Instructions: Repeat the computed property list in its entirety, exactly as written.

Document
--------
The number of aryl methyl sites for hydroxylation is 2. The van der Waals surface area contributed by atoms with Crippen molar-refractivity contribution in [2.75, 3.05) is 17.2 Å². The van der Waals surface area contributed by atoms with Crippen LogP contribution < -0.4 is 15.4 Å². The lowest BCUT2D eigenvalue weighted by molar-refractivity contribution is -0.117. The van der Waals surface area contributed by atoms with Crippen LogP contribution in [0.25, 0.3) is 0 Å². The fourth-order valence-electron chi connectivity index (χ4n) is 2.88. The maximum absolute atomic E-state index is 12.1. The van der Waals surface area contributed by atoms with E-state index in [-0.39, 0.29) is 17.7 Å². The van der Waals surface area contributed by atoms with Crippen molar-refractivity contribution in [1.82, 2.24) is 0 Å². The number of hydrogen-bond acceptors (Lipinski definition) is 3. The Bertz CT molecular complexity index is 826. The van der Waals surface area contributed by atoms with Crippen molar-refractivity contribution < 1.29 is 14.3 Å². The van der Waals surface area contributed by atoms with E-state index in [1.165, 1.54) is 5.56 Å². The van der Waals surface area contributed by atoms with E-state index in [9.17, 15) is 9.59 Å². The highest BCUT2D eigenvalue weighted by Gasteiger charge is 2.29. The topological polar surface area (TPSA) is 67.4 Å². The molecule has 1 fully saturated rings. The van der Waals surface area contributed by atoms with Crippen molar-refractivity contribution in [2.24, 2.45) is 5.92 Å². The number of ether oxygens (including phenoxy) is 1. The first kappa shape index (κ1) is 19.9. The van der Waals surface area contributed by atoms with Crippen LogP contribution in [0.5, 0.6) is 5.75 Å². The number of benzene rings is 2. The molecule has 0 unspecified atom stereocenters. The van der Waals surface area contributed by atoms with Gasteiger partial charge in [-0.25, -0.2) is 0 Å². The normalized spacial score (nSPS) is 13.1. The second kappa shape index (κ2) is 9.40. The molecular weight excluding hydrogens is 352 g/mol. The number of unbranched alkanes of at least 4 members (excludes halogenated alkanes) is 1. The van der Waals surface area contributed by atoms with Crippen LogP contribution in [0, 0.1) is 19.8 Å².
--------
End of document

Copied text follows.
The number of aryl methyl sites for hydroxylation is 2. The van der Waals surface area contributed by atoms with Crippen molar-refractivity contribution in [2.75, 3.05) is 17.2 Å². The van der Waals surface area contributed by atoms with Crippen LogP contribution < -0.4 is 15.4 Å². The lowest BCUT2D eigenvalue weighted by molar-refractivity contribution is -0.117. The van der Waals surface area contributed by atoms with Crippen LogP contribution in [0.25, 0.3) is 0 Å². The fourth-order valence-electron chi connectivity index (χ4n) is 2.88. The maximum absolute atomic E-state index is 12.1. The van der Waals surface area contributed by atoms with E-state index in [-0.39, 0.29) is 17.7 Å². The van der Waals surface area contributed by atoms with Crippen molar-refractivity contribution in [1.82, 2.24) is 0 Å². The number of hydrogen-bond acceptors (Lipinski definition) is 3. The Bertz CT molecular complexity index is 826. The van der Waals surface area contributed by atoms with Crippen molar-refractivity contribution < 1.29 is 14.3 Å². The van der Waals surface area contributed by atoms with E-state index in [1.165, 1.54) is 5.56 Å². The van der Waals surface area contributed by atoms with E-state index in [9.17, 15) is 9.59 Å². The highest BCUT2D eigenvalue weighted by Gasteiger charge is 2.29. The topological polar surface area (TPSA) is 67.4 Å². The molecule has 1 fully saturated rings. The van der Waals surface area contributed by atoms with Crippen molar-refractivity contribution in [2.24, 2.45) is 5.92 Å². The number of ether oxygens (including phenoxy) is 1. The first kappa shape index (κ1) is 19.9. The van der Waals surface area contributed by atoms with Crippen LogP contribution in [0.5, 0.6) is 5.75 Å². The number of benzene rings is 2. The molecule has 0 unspecified atom stereocenters. The van der Waals surface area contributed by atoms with Gasteiger partial charge in [-0.25, -0.2) is 0 Å². The normalized spacial score (nSPS) is 13.1. The second kappa shape index (κ2) is 9.40. The molecular weight excluding hydrogens is 352 g/mol. The number of unbranched alkanes of at least 4 members (excludes halogenated alkanes) is 1. The van der Waals surface area contributed by atoms with Crippen LogP contribution in [0, 0.1) is 19.8 Å².